We ask, “What would happen if I changed? What would happen if I left my comfort zone?” We must remember it’s okay to fear the unknown future. It’s normal for humans to be afraid to step out into uncharted water. Step out anyway with faith because God will not let you drown.
One of the reasons we fear change is self-doubt. We doubt our ability to make a difference in our lives and the world. So, we ask, “Who am I to make a difference?” I am nobody.
Personally speaking, I am just a hillbilly from the highlands of Southeast Asia. Who am I to proclaim the kingdom to the smart urban Americans? It’s like walking on water for me.
We can overcome this fear by learning from John the Baptist. John was also a hillbilly. He lived in the wilderness and dressed like a yokel. The Bible says,
“Now John wore clothing of camel’s hair with a leather belt around his waist, and his food was locusts and wild honey.” (Mat 3:4).
However, people listened to him. Why? It was his calling! When your heart tells you you need a New Year resolution, it could be God whispering to you about your calling. Your New Year’s resolution might require you to step out to deliver your message, and you fear nobody will listen. Look who came to listen to John.
“Then the people of Jerusalem and all Judea were going out to him, and all the region along the Jordan, and they were baptized by him in the river Jordan, confessing their sins.” (Mat 3:5-6).
The people of Jerusalem and all over the country came to listen to this hillbilly. The next verse says even the Pharisees and Sadducees came to be baptized by him. They were the religious and political elites and the cream of the crop.
John’s words were bold and politically incorrect, but they still came to him, not because of his eloquence but because he stepped out to walk on water to fulfill his calling. So should we. Search your heart, pray, and make the boldest New Year’s resolution and decide to walk on water. I am doing with you.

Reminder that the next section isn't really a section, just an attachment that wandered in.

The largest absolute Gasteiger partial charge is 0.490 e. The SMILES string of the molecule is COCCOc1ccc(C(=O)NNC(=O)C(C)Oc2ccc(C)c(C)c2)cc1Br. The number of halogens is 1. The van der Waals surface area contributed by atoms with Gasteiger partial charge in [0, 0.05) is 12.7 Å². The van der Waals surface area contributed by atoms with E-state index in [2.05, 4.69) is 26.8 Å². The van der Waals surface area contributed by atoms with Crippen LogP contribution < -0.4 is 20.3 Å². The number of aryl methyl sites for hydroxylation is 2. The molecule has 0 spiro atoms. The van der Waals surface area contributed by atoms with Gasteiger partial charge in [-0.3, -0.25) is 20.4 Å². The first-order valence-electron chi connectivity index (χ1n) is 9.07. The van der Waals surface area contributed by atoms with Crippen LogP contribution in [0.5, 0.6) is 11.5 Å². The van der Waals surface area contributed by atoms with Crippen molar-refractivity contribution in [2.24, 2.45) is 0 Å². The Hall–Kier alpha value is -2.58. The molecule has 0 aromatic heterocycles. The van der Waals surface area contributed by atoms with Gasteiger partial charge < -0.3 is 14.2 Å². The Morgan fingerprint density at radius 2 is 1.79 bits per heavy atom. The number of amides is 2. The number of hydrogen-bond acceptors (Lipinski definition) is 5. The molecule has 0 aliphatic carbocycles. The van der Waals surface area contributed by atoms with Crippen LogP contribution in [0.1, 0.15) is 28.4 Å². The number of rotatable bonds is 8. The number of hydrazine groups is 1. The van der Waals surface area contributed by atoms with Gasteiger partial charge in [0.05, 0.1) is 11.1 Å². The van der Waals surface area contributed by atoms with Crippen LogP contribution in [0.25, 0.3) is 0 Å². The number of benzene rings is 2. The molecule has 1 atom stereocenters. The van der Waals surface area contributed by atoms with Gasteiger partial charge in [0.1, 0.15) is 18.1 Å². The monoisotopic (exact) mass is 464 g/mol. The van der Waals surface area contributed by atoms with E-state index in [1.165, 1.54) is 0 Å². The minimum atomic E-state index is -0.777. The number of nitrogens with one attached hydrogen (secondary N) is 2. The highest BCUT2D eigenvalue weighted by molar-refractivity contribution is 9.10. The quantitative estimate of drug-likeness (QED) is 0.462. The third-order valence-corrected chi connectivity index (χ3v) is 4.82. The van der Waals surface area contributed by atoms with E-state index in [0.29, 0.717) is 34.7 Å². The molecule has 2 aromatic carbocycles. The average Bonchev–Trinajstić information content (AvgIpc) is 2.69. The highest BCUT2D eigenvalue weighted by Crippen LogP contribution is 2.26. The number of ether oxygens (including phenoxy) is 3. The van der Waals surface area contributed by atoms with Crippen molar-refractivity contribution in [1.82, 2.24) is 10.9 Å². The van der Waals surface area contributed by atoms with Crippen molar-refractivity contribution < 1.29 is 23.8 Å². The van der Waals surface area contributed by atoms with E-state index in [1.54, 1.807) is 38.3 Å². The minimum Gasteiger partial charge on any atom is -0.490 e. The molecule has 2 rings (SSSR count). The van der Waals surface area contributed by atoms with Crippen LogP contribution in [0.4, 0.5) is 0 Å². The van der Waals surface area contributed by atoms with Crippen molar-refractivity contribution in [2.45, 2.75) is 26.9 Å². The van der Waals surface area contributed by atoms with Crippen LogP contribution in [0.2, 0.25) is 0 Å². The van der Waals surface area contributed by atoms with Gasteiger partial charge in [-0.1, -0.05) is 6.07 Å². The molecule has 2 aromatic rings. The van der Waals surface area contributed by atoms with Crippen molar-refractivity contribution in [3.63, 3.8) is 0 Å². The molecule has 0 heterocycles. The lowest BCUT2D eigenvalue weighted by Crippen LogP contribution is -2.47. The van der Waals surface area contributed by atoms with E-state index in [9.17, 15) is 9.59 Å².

Your fear to change might argue, “John was in the prophecy to do what he did, but how do I know my calling?” I can’t tell you your specific calling, but I can tell you that Jesus expects you to do more extraordinary things than he did. He said,
“Very truly I tell you, whoever believes in me will do the works I have been doing, and they will do even greater things than these, because I am going to the Father.” (John 14:12).
Between now and his return, Jesus expects you to do incredible things. So, don’t think small because it would disappoint Jesus’ expectations. So, this year, don’t make small New Year resolutions. Think big and bold, and step out on the water to fulfill your divine dream.
The moment you step out, the water may freeze, and you might walk on solid ice. If you know how to skate, you will have a lot of fun walking on the water.
The second metaphor is:
2. Burn the Boat
Your boat is your comfort zone. As long as it is there, you might jump back in when fear takes over you. So, burn the boat. In fact, the boat that you have may be made of thin paper. The Jews felt safe in their paper boat as the descendants of Abraham. So, John told them to burn the boat.
“Do not presume to say to yourselves, ‘We have Abraham as our ancestor’; for I tell you, God is able from these stones to raise up children to Abraham.” (Mat 3:9).